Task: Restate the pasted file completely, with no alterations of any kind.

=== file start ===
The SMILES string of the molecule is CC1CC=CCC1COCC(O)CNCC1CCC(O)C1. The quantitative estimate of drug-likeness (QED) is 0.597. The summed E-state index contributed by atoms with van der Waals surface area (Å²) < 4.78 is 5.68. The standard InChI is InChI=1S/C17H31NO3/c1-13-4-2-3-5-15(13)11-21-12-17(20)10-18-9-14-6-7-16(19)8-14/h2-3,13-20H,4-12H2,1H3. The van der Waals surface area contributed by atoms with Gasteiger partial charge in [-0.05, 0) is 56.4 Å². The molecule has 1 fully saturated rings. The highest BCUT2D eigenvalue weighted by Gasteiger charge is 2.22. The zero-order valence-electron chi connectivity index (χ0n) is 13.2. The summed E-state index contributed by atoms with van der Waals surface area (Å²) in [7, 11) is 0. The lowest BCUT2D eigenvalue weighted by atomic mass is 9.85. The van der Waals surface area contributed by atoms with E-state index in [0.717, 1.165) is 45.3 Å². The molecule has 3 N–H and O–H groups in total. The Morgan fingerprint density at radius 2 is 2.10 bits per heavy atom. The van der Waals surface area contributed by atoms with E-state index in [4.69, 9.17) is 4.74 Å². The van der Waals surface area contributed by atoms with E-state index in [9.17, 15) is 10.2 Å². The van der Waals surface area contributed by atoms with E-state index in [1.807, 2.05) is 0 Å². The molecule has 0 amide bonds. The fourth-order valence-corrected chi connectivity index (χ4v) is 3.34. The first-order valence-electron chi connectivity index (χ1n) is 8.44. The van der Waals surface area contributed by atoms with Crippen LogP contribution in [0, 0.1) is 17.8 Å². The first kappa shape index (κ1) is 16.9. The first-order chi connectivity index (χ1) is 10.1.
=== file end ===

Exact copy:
The SMILES string of the molecule is CC1CC=CCC1COCC(O)CNCC1CCC(O)C1. The quantitative estimate of drug-likeness (QED) is 0.597. The summed E-state index contributed by atoms with van der Waals surface area (Å²) < 4.78 is 5.68. The standard InChI is InChI=1S/C17H31NO3/c1-13-4-2-3-5-15(13)11-21-12-17(20)10-18-9-14-6-7-16(19)8-14/h2-3,13-20H,4-12H2,1H3. The van der Waals surface area contributed by atoms with Gasteiger partial charge in [-0.05, 0) is 56.4 Å². The molecule has 1 fully saturated rings. The highest BCUT2D eigenvalue weighted by Gasteiger charge is 2.22. The zero-order valence-electron chi connectivity index (χ0n) is 13.2. The summed E-state index contributed by atoms with van der Waals surface area (Å²) in [7, 11) is 0. The lowest BCUT2D eigenvalue weighted by atomic mass is 9.85. The van der Waals surface area contributed by atoms with E-state index in [0.717, 1.165) is 45.3 Å². The molecule has 3 N–H and O–H groups in total. The Morgan fingerprint density at radius 2 is 2.10 bits per heavy atom. The van der Waals surface area contributed by atoms with E-state index in [4.69, 9.17) is 4.74 Å². The van der Waals surface area contributed by atoms with E-state index in [9.17, 15) is 10.2 Å². The van der Waals surface area contributed by atoms with E-state index in [1.807, 2.05) is 0 Å². The molecule has 0 amide bonds. The fourth-order valence-corrected chi connectivity index (χ4v) is 3.34. The first-order valence-electron chi connectivity index (χ1n) is 8.44. The van der Waals surface area contributed by atoms with Crippen LogP contribution in [0, 0.1) is 17.8 Å². The first kappa shape index (κ1) is 16.9. The first-order chi connectivity index (χ1) is 10.1.